House Bill 1323 would make an appropriation to create a Special Olympics license plate.
It has now been named the Teri Leiker Act, honoring 51-year-old Teri Leiker, who was active in Special Olympics. She was working at the time of the shooting and had been an employee with King Soopers for more than 30 years.
The bill would create the Special Olympics license plate, and anyone who makes a donation to a designated nonprofit organization would qualify to get the plate.
To qualify, the designated nonprofit organization must:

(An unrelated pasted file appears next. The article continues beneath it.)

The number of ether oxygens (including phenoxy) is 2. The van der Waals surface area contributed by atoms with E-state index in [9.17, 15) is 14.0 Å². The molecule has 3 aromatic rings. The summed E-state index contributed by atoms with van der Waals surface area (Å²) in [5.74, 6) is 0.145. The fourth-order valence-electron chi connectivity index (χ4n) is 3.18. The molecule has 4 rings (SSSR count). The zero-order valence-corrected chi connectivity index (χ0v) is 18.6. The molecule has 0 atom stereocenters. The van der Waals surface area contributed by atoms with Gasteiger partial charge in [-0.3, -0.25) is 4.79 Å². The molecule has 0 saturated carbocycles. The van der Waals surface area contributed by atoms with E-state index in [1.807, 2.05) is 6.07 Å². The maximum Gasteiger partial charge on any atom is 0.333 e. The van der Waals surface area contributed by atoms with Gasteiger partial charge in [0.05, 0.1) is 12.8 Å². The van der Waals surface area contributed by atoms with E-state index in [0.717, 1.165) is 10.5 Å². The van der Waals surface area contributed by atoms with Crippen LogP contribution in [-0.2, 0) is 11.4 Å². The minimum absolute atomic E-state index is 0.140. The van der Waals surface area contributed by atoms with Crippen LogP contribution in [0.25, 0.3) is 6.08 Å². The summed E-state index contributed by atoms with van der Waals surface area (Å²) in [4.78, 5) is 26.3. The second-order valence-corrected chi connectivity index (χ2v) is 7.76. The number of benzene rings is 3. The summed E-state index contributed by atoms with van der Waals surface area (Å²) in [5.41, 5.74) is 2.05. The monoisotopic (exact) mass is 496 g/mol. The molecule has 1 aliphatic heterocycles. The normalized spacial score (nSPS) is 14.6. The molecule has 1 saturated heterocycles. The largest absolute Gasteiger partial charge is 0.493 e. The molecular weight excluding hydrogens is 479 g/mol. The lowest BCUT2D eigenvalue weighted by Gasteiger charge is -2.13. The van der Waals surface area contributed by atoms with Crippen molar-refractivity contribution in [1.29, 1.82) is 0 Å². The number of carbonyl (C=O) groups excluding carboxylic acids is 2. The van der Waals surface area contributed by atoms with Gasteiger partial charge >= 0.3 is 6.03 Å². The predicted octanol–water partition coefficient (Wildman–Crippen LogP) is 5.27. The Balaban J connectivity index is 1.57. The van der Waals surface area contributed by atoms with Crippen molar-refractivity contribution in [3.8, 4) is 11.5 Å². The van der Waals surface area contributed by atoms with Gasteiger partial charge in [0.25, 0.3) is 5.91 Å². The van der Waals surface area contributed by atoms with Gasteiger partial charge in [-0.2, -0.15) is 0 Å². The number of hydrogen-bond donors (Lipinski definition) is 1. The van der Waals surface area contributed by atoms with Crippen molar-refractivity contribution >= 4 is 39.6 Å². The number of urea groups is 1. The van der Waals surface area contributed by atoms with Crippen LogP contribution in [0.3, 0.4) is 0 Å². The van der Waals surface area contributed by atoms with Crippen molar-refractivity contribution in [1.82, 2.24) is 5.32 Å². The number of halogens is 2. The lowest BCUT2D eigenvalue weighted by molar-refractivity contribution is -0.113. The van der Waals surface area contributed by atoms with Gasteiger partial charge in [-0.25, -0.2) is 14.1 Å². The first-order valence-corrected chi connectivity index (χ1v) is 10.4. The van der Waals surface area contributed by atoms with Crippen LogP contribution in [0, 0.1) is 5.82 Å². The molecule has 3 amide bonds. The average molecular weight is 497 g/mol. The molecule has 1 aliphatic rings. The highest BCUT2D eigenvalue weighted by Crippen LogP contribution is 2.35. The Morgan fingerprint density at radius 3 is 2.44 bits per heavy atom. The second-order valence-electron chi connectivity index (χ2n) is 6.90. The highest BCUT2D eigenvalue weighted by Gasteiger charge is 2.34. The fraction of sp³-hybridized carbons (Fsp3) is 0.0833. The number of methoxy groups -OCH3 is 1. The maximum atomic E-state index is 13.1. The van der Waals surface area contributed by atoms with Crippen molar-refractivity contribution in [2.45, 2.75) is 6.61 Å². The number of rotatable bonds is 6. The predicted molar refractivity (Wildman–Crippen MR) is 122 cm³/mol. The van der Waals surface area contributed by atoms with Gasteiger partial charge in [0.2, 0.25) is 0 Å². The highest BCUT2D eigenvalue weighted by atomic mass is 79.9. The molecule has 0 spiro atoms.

- Be headquartered in Colorado;
- Have existed for at least 40 years;
- Provide year-round sports training and athletic competitions for children and adults with intellectual disabilities;
- Collaborate with schools throughout Colorado to bring students together through shared activities that include sports, leadership opportunities, and health education and fitness; and
- Ensure that the donation is spent in Colorado to support athletes with intellectual disabilities.
In addition to the normal fees for a license plate, a person must pay two additional one-time fees for the issuance of the plate. One of the fees is credited to the highway users tax fund, and the other fee is credited to the licensing services cash fund.
The amendment for the name change passed out of the House Appropriations Committee Tuesday on an 8-3 vote.